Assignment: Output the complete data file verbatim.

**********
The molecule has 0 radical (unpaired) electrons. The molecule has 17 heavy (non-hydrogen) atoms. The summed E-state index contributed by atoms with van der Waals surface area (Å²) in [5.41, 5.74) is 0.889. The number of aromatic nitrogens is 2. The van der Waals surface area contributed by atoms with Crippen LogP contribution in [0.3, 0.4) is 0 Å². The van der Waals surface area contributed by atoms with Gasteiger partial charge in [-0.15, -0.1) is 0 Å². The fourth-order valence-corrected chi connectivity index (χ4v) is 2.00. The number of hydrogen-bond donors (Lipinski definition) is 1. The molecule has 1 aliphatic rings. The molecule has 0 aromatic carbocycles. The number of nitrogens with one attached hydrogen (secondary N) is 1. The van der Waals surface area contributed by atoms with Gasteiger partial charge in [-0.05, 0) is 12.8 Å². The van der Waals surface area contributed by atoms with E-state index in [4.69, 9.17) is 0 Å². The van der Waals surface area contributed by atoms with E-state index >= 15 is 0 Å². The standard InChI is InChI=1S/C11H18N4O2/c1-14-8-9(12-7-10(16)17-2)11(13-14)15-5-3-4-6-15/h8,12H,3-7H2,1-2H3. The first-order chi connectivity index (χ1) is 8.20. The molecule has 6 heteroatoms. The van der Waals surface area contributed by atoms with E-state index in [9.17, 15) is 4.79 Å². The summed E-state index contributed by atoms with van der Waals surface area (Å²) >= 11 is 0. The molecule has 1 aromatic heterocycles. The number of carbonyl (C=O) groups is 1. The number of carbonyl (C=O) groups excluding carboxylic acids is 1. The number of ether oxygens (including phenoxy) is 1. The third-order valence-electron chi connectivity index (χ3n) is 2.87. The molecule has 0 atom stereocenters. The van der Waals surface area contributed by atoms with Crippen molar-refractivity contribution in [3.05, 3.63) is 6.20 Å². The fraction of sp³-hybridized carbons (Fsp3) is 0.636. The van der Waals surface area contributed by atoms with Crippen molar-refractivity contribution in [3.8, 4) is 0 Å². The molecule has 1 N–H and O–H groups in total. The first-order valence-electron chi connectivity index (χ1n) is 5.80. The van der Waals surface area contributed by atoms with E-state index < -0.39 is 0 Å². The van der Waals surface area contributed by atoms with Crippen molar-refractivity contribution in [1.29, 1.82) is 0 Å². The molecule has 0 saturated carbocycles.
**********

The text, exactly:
The molecule has 0 radical (unpaired) electrons. The molecule has 17 heavy (non-hydrogen) atoms. The summed E-state index contributed by atoms with van der Waals surface area (Å²) in [5.41, 5.74) is 0.889. The number of aromatic nitrogens is 2. The van der Waals surface area contributed by atoms with Crippen LogP contribution in [0.3, 0.4) is 0 Å². The van der Waals surface area contributed by atoms with Gasteiger partial charge in [-0.15, -0.1) is 0 Å². The fourth-order valence-corrected chi connectivity index (χ4v) is 2.00. The number of hydrogen-bond donors (Lipinski definition) is 1. The molecule has 1 aliphatic rings. The molecule has 0 aromatic carbocycles. The number of nitrogens with one attached hydrogen (secondary N) is 1. The van der Waals surface area contributed by atoms with Gasteiger partial charge in [-0.05, 0) is 12.8 Å². The van der Waals surface area contributed by atoms with E-state index in [4.69, 9.17) is 0 Å². The van der Waals surface area contributed by atoms with E-state index >= 15 is 0 Å². The standard InChI is InChI=1S/C11H18N4O2/c1-14-8-9(12-7-10(16)17-2)11(13-14)15-5-3-4-6-15/h8,12H,3-7H2,1-2H3. The first-order chi connectivity index (χ1) is 8.20. The molecule has 6 heteroatoms. The van der Waals surface area contributed by atoms with E-state index in [9.17, 15) is 4.79 Å². The summed E-state index contributed by atoms with van der Waals surface area (Å²) >= 11 is 0. The molecule has 1 aromatic heterocycles. The number of carbonyl (C=O) groups is 1. The number of carbonyl (C=O) groups excluding carboxylic acids is 1. The number of ether oxygens (including phenoxy) is 1. The third-order valence-electron chi connectivity index (χ3n) is 2.87. The molecule has 0 atom stereocenters. The van der Waals surface area contributed by atoms with Crippen molar-refractivity contribution in [3.05, 3.63) is 6.20 Å². The fraction of sp³-hybridized carbons (Fsp3) is 0.636. The van der Waals surface area contributed by atoms with Crippen molar-refractivity contribution in [3.8, 4) is 0 Å². The molecule has 1 N–H and O–H groups in total. The first-order valence-electron chi connectivity index (χ1n) is 5.80. The van der Waals surface area contributed by atoms with E-state index < -0.39 is 0 Å². The van der Waals surface area contributed by atoms with Crippen molar-refractivity contribution in [1.29, 1.82) is 0 Å². The molecule has 0 saturated carbocycles.